The Home Depot is aiming for 85% of outdoor power equipment sales to be generated by items that run on rechargeable battery technology instead of gas by the end of 2028. The project is specifically focused on push lawn mowers and handheld outdoor equipment like leaf blowers and trimmers, and the transition is expected to reduce more than 2 million metric tons of greenhouse gases annually from exhaust pipes of residential lawn equipment.
The retailer will work to offer cordless outdoor power tools from brands such as Ryobi, Milwaukee, Makita and DeWalt in order to reach this goal. Home Depot noted that these brands are committed to building rechargeable tools that match the power of gas-powered equipment with adequate run times while requiring less maintenance and producing less noise.
Industry data shows that using a gas-powered lawn mower for an hour creates as much air pollution as driving 300 miles in an average car, while running a gas-powered leaf blower for an hour creates the same number of emissions as a 1,100-mile drive — the distance from Los Angeles to Denver. Home Depot noted that its greatest environmental impact comes from these products, making the switch to battery-powered tools its biggest opportunity to help the company and its customers reduce their carbon impact.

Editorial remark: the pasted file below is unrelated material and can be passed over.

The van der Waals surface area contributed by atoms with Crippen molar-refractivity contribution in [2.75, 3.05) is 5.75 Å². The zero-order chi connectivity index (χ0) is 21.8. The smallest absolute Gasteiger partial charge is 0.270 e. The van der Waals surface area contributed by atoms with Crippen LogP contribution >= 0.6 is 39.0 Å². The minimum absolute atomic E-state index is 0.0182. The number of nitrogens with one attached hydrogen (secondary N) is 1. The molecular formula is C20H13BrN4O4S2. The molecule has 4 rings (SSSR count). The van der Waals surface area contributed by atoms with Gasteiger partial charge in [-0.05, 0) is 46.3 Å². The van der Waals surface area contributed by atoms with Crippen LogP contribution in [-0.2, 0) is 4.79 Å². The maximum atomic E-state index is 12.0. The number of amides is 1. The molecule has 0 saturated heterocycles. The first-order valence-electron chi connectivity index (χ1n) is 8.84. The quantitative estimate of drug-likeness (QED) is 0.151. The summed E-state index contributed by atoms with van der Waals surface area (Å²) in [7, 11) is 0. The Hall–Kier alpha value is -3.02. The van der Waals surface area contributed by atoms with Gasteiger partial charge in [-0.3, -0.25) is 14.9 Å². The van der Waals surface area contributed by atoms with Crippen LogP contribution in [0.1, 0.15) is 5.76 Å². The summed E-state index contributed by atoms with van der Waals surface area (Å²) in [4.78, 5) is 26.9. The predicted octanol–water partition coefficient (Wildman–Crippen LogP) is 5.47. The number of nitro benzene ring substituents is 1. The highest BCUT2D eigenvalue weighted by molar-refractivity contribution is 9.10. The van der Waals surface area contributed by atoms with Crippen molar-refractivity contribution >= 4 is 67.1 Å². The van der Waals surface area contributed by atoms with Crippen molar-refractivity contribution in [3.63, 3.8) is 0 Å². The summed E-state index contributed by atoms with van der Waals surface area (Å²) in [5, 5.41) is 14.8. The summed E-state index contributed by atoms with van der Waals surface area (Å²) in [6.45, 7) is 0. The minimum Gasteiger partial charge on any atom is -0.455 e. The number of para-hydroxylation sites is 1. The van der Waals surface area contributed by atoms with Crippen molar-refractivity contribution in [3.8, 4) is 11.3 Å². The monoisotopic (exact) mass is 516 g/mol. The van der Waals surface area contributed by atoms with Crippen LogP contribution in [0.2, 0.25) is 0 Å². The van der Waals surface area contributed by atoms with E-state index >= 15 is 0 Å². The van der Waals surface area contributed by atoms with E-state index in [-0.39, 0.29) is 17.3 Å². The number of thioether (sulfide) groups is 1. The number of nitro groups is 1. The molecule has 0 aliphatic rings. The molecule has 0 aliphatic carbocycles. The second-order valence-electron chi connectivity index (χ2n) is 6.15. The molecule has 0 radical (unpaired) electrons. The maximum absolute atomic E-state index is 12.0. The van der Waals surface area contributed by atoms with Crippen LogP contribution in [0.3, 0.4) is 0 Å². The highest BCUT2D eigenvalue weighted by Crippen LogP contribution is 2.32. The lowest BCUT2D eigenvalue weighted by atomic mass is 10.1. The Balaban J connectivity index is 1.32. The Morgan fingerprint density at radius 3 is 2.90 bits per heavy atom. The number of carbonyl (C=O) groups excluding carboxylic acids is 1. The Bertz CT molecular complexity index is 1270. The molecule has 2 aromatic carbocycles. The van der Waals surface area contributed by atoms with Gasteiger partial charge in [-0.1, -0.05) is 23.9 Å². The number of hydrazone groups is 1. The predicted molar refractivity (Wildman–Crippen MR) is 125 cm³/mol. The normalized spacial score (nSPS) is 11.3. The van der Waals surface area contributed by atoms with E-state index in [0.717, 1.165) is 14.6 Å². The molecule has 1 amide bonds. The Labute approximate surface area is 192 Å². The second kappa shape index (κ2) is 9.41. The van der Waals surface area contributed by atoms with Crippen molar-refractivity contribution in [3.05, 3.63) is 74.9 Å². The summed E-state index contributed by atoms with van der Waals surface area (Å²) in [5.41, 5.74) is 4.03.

“By innovating residential lawn equipment away from gas-powered combustible engines, we can help make our neighborhoods cleaner and quieter,” said Ron Jarvis, Chief Sustainability Officer for The Home Depot in a statement. “By working with our suppliers to bring innovative and sustainable products to every aisle of our store, we can help our customers create more sustainable homes and workplaces.”
Experts have noted that achieving sustainability is a long-term strategy, not just a single action. Home Depot is tackling the challenge on multiple fronts, and the retailer puts an emphasis on listening, researching and responding to new issues from workers across the company as well as outside parties.